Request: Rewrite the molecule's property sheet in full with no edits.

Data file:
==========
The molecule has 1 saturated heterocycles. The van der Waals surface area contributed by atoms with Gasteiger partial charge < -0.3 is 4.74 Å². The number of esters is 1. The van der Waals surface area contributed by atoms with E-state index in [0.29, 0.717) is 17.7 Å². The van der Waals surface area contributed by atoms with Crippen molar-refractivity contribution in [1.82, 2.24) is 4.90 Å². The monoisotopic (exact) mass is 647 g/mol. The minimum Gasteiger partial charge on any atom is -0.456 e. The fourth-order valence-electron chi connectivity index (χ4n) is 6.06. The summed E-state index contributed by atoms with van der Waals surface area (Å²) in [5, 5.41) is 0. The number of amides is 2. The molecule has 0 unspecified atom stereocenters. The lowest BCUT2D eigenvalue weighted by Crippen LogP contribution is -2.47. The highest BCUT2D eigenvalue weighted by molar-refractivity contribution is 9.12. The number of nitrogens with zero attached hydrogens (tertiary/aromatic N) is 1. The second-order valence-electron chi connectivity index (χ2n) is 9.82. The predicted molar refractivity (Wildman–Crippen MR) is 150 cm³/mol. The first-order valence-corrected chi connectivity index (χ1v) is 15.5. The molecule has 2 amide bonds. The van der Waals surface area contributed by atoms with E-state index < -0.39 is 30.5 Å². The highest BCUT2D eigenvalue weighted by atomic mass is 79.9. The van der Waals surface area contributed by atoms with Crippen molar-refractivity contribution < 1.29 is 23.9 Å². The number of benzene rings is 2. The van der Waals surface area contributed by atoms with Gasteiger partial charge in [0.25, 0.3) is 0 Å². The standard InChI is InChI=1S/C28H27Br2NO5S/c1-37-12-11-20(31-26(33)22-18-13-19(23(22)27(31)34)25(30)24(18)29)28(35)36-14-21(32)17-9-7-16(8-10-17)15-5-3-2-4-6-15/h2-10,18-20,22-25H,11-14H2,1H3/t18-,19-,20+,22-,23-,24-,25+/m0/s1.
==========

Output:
The molecule has 1 saturated heterocycles. The van der Waals surface area contributed by atoms with Gasteiger partial charge < -0.3 is 4.74 Å². The number of esters is 1. The van der Waals surface area contributed by atoms with E-state index in [0.29, 0.717) is 17.7 Å². The van der Waals surface area contributed by atoms with Crippen molar-refractivity contribution in [1.82, 2.24) is 4.90 Å². The monoisotopic (exact) mass is 647 g/mol. The minimum Gasteiger partial charge on any atom is -0.456 e. The fourth-order valence-electron chi connectivity index (χ4n) is 6.06. The summed E-state index contributed by atoms with van der Waals surface area (Å²) in [5, 5.41) is 0. The number of amides is 2. The molecule has 0 unspecified atom stereocenters. The lowest BCUT2D eigenvalue weighted by Crippen LogP contribution is -2.47. The highest BCUT2D eigenvalue weighted by molar-refractivity contribution is 9.12. The number of nitrogens with zero attached hydrogens (tertiary/aromatic N) is 1. The second-order valence-electron chi connectivity index (χ2n) is 9.82. The predicted molar refractivity (Wildman–Crippen MR) is 150 cm³/mol. The first-order valence-corrected chi connectivity index (χ1v) is 15.5. The molecule has 2 amide bonds. The van der Waals surface area contributed by atoms with E-state index < -0.39 is 30.5 Å². The highest BCUT2D eigenvalue weighted by atomic mass is 79.9. The van der Waals surface area contributed by atoms with Crippen molar-refractivity contribution < 1.29 is 23.9 Å². The number of benzene rings is 2. The van der Waals surface area contributed by atoms with Gasteiger partial charge in [0.25, 0.3) is 0 Å². The standard InChI is InChI=1S/C28H27Br2NO5S/c1-37-12-11-20(31-26(33)22-18-13-19(23(22)27(31)34)25(30)24(18)29)28(35)36-14-21(32)17-9-7-16(8-10-17)15-5-3-2-4-6-15/h2-10,18-20,22-25H,11-14H2,1H3/t18-,19-,20+,22-,23-,24-,25+/m0/s1.